Nov 15, 2012
Specialty farmers get boost from associations

Help is on the way for specialty crop-growers in Ohio who want to sell more of their products to grocery stores and restaurants.

The Ohio Ecological Food and Farm Association in Columbus is joining with Countryside Conservancy in northeastern Ohio to develop ways to help small fruit-and-vegetable growers increase sales to retailers.

“A way to make a positive impact on farmers’ bottom lines is to get their food into more outlets that are accessible to consumers,” said Beth Knorr, market manager and local foods program manager for Countryside Conservancy in Peninsula.

Farmers markets and community-sponsored agriculture have been the primary ways used to encourage people to connect with local food, Knorr said.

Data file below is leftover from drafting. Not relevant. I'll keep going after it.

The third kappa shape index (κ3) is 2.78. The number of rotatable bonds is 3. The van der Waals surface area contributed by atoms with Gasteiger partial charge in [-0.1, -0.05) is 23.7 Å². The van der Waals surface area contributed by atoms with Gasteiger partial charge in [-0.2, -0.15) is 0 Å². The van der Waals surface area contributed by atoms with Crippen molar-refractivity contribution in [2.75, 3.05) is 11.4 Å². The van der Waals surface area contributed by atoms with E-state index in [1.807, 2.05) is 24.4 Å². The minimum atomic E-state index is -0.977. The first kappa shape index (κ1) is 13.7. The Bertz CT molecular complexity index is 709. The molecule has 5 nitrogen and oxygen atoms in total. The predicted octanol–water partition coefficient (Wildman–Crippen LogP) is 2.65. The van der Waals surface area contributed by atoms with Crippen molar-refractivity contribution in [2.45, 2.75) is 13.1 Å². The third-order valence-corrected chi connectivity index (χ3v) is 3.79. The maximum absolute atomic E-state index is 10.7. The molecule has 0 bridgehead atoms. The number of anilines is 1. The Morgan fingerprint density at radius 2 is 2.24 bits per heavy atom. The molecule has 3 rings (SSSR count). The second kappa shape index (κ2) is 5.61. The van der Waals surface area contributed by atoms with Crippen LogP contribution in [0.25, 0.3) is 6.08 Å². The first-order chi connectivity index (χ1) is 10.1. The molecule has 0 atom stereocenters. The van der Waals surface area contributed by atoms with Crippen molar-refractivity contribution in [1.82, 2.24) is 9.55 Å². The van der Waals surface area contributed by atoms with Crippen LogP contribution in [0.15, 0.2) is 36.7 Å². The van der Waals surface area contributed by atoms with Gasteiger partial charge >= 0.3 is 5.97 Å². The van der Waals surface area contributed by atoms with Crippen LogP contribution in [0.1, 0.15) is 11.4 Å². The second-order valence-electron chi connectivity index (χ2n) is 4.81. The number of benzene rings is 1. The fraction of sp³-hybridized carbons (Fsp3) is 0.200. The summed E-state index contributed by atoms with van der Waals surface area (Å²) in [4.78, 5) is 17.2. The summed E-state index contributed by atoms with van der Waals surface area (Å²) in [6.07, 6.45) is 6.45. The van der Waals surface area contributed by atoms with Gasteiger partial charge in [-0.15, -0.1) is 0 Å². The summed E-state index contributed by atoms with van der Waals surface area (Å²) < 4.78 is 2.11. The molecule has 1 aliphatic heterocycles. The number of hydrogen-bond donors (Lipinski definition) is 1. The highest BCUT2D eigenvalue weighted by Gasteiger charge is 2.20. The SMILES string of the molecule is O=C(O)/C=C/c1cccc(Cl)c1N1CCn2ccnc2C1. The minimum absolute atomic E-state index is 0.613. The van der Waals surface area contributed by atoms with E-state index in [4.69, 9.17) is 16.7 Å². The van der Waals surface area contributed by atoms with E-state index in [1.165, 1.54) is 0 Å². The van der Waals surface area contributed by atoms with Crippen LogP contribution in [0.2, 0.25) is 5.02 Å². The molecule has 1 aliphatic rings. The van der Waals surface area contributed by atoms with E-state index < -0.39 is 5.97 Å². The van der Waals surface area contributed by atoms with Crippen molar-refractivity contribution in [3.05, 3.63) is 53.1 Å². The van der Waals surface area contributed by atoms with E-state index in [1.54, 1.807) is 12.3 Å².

However, consumers do 90 percent of their food shopping at retail outlets, such as grocery stores and restaurants, not at farmers markets, according to a 2011 study by Ohio State University’s Center for Farmland Policy Innovation, she said.

Ohio farmers may be better positioned than their peers to plug into retail channels, said Renee Hunt, program director for the food and farm association. “Ohio is well-poised to connect with the local food system because it has multiple medium- and large-sized urban areas that farmers can tap from surrounding areas,” Hunt said. The Columbus Dispatch

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